Later in 626, Emperor Gaozu passed the throne to Li Shimin, who took the throne as Emperor Taizong. In 627, Emperor Taizong promoted Cui Dunli to a higher post within the legislative bureau. It was said that particularly because Cui admired the great Han Dynasty diplomat Su Wu, he was frequently sent as a diplomat to Eastern Tujue. At a later point, Cui became the deputy minister of defense, a post that he still held as of 642, when he was sent to Eastern Tujue's successor state Xueyantuo to negotiate a marriage of Emperor Taizong's daughter Princess Xinxing with Xueyantuo's Zhenzhu Khan Yi'nan, in order to gain the release of the general Qibi Heli (契苾何力), who had been held captive by Xueyantuo. He later served as the commandant at Ling Prefecture (靈州, roughly modern Yinchuan, Ningxia), and then was summoned back to Chang'an to serve as minister of defense. He was serving in that post as of 646, when he was sent to negotiate the surrender of Yi'nan's nephew the Yitewushi Khan Duomozhi (with Xueyantuo then in a state of collapse), although apparently before he could arrive, Duomozhi surrendered to the general Li Shiji. After Xueyantuo's collapse, its vassal Huige briefly took over its territory, but Huige itself was severely weakened in 648 when its ruler Yaoluoge Tumidu (藥羅葛吐迷度) was assassinated by his nephew Yaoluoge Wuge (藥羅葛烏紇). Emperor Taizong, apprehensive that Huige would collapse and lead to a new round of disturbances, sent Cui to pacify the Huige people and to create Yaoluoge Tumidu's son Yaoluoge Porun (藥羅葛婆閏) as the new ruler of Huige.
During Emperor Gaozong's reignEdit
In 649, Emperor Taizong died and was succeeded by his son Li Zhi (as Emperor Gaozong). Cui Dunli continued to serve as minister of defense, and in 652, he commissioned Cui with an army to gather the remaining tribesmen of Xueyantuo to force them relocate to Qilian Prefecture (祁連州, a prefecture established for them in modern Datong, Shanxi).
Later that year, Emperor Gaozong's sister Princess Gaoyang, her husband Fang Yi'ai (房遺愛), Emperor Gaozong's uncle Li Yuanjing (李元景) the Prince of Jing, Emperor Gaozong's brother Li Ke the Prince of Wu, another brother-in-law Chai Lingwu (柴令武), and the general Xue Wanche (薛萬徹), were implicated in a plot to overthrow Emperor Gaozong and replace him with Li Yuanjing. (According to traditional historians, Li Ke was not involved in the plot, but was falsely implicated by Emperor Gaozong's powerful uncle Zhangsun Wuji, who was apprehensive that Li Ke was older and considered more capable than Emperor Gaozong.) Some of them were executed, and some were ordered to commit suicide. Emperor Gaozong initially wanted to spare Li Yuanjing and Li Ke, but at Cui's opposition did not do so.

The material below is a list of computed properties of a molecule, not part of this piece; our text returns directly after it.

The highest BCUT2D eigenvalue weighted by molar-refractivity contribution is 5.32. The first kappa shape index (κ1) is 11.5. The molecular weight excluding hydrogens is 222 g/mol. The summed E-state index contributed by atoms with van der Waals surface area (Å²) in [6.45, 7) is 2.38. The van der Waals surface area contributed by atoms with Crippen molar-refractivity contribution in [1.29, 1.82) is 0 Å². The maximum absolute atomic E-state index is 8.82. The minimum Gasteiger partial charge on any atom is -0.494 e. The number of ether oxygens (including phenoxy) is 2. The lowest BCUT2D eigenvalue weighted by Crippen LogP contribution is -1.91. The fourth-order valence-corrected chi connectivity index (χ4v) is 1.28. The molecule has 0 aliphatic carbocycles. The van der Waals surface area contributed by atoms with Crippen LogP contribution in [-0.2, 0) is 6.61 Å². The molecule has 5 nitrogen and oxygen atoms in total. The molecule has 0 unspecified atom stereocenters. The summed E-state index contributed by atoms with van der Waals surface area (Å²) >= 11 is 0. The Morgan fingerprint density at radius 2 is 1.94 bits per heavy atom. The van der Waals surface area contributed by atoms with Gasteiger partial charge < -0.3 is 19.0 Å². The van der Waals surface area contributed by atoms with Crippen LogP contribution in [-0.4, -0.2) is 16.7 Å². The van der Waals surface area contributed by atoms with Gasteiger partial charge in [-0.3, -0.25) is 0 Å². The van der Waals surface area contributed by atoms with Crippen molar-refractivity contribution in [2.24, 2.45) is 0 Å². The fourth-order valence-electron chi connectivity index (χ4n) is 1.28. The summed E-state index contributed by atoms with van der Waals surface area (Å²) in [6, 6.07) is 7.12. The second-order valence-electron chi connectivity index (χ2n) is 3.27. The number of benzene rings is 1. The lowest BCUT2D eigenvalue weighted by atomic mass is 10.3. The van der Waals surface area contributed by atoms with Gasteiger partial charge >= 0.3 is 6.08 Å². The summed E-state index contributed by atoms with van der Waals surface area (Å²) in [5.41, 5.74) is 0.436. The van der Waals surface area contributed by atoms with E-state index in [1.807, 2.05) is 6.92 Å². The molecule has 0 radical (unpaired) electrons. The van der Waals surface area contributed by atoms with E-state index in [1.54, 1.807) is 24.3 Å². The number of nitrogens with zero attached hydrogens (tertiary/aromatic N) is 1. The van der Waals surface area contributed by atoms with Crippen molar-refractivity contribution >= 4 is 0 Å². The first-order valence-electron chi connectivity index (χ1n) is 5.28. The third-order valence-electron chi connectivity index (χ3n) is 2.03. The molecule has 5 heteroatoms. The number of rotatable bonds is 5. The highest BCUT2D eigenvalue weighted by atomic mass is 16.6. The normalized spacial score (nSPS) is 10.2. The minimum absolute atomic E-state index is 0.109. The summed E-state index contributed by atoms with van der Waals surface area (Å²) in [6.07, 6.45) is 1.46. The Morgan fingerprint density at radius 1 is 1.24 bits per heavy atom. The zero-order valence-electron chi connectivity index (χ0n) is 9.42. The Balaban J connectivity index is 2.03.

In 653, Cui was made Shizhong (侍中) -- the head of the examination bureau of government (門下省, Menxia Sheng) and a post considered one for a chancellor. He became in charge of editing imperial histories, and he was created the Duke of Gu'an. In 655, he was made Zhongshu Ling (中書令), the head of the legislative bureau and still a chancellor post.
In 656, Cui, who had been given an additional post as a staff member of Emperor Gaozong's son and crown prince Li Hong as well, offered to resign on account of illness. Emperor Gaozong gave him the post as an advisor to Li Hong and no longer let him serve as Zhongshu Ling, but gave him the designation of Tong Zhongshu Menxia Sanpin (同中書門下三品), making him a chancellor de facto. Emperor Gaozong also recalled Cui's younger brother Cui Yuqing (崔餘慶), who was then serving as the military advisor to the commandant at Dingxiang (定襄, in modern Hohhot, Inner Mongolia), from Dingxiang, to attend to Cui Dunli. Cui Dunli died less a month later. Emperor Gaozong personally led a public mourning and buried him with honors, near Emperor Taizong's tomb.